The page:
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Technical analysts and traders believe that certain chart patterns and shapes provide signals of profitable trading opportunities. Many professional and amateur traders claim that they consistently make trading profits by following such signals. In this section, we introduce some types of chart patterns and the corresponding trading strategies that, according to our extensive historical tests, give the investor a strategic trading advantage.

Moving Average Crosses

On every time scale, the evolution of exchange rates over time can be seen as a shorter-term, random oscillation, on top of a longer-term trend. Most currency rates show a rather "rhythmic" short-term oscillation with a typical cycle of about 14 to 20 periods, on top of a longer term trend typically with a circle of 30 to 50 periods. If we believe that such a cycle does exist, we should bet that the rate will continue to go through the moving average line after it is crossed, as seen in the following:


Figure 9. Crosses down through its 20-period Moving Average with a large momentum. A likely down pattern.

For a chart in an obvious long-term trend, the 50-period moving average line usually damps out most of the shorter-term oscillations; therefore, this can be used as a reliable "moving support line." A good trading strategy is to buy the stock if it is in an up trend and if the price bounces back up after it touches or lightly penetrates the 50-period moving average. The following figure presents such an example:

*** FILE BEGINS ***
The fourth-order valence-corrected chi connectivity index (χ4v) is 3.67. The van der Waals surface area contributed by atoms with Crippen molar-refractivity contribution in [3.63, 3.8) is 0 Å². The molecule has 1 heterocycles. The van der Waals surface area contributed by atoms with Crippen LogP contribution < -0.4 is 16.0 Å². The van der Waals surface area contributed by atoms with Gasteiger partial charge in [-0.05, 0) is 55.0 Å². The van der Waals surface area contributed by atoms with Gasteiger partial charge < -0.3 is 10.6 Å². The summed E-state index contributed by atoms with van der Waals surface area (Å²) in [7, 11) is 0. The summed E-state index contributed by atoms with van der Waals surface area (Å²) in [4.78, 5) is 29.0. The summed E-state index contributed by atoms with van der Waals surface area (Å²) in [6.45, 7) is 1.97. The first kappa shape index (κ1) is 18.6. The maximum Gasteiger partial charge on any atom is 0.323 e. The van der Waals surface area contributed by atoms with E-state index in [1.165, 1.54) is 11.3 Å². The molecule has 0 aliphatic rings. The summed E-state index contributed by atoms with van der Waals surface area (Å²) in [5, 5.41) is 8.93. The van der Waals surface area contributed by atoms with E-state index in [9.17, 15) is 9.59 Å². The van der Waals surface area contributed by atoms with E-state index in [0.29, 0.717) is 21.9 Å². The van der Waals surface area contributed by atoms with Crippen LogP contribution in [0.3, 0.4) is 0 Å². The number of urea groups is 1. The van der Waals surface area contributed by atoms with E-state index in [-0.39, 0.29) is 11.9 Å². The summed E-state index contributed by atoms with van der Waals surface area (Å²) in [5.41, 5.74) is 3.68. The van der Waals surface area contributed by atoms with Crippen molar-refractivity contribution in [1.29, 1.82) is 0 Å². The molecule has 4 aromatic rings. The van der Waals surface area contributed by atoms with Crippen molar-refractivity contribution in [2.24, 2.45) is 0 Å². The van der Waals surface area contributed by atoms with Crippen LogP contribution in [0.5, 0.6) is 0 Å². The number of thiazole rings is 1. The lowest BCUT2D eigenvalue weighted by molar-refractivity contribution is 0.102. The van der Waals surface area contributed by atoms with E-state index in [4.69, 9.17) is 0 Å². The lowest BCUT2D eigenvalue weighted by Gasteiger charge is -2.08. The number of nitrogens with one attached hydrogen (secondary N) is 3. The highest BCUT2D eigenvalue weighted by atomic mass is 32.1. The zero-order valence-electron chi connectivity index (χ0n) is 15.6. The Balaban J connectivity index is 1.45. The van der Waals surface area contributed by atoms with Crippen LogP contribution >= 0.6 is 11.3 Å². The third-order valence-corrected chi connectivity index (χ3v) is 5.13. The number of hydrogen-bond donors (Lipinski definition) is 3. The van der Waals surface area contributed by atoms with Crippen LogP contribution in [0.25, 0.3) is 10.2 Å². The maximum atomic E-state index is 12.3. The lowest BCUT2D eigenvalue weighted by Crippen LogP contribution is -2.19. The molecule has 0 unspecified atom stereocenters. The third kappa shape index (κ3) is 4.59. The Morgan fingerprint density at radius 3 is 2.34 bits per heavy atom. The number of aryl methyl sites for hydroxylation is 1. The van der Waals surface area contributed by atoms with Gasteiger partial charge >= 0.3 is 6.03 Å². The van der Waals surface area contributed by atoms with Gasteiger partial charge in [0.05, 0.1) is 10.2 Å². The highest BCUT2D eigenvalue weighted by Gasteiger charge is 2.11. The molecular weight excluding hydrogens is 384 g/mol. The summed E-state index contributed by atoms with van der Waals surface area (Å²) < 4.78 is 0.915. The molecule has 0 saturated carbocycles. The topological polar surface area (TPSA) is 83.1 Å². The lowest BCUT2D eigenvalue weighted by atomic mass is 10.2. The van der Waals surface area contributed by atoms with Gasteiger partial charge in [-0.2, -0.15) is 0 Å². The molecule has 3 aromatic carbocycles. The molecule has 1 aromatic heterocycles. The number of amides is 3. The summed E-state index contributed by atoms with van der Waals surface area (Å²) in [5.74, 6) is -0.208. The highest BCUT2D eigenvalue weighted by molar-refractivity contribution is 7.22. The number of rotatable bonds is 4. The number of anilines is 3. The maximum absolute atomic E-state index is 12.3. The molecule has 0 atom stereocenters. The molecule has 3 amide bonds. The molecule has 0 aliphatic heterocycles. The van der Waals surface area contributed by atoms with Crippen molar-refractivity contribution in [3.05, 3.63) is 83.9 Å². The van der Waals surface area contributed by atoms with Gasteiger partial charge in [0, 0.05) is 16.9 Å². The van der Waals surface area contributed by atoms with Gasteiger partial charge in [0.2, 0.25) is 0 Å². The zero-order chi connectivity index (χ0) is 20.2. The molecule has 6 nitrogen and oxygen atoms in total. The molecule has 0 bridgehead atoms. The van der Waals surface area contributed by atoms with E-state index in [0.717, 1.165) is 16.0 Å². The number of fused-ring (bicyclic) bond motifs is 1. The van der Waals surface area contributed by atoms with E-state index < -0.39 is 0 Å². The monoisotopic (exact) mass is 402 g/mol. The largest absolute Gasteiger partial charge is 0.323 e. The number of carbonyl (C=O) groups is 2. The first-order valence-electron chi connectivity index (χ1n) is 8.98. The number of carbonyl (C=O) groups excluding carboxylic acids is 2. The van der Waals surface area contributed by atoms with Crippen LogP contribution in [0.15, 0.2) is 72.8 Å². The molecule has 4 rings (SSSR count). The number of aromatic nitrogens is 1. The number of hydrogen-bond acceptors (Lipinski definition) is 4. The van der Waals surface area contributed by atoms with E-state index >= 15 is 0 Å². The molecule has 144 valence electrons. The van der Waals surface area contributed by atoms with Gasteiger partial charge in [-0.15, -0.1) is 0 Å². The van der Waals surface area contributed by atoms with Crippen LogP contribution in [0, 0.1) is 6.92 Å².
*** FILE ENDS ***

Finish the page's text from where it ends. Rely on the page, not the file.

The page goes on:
Figure 10(a). The 50-period Moving Average is often used as a moving support line for chart in an up trend. Technical traders think that it is a strong buy signal if the price bounces back after reaching the support line.

The corresponding opposite trading strategy is to "sell" the currency rate if it is in a down trend and if the rate drops back down after it touches or lightly penetrates the 50-period moving average.

Foreign exchange traders often consider it a bullish sign when the 21-period moving average crosses up the 50-period moving average, and consider it a bearish sign if 21-period moving average crosses below the 50-period moving average. Figure 10(b) and Figure 10(c) are such examples.


Figure 10(b) 21-period moving average crosses up the 50-period moving average, a bullish signal.


Figure 10(c) 21-period moving average crosses below the 50-period moving average, a bullish signal.

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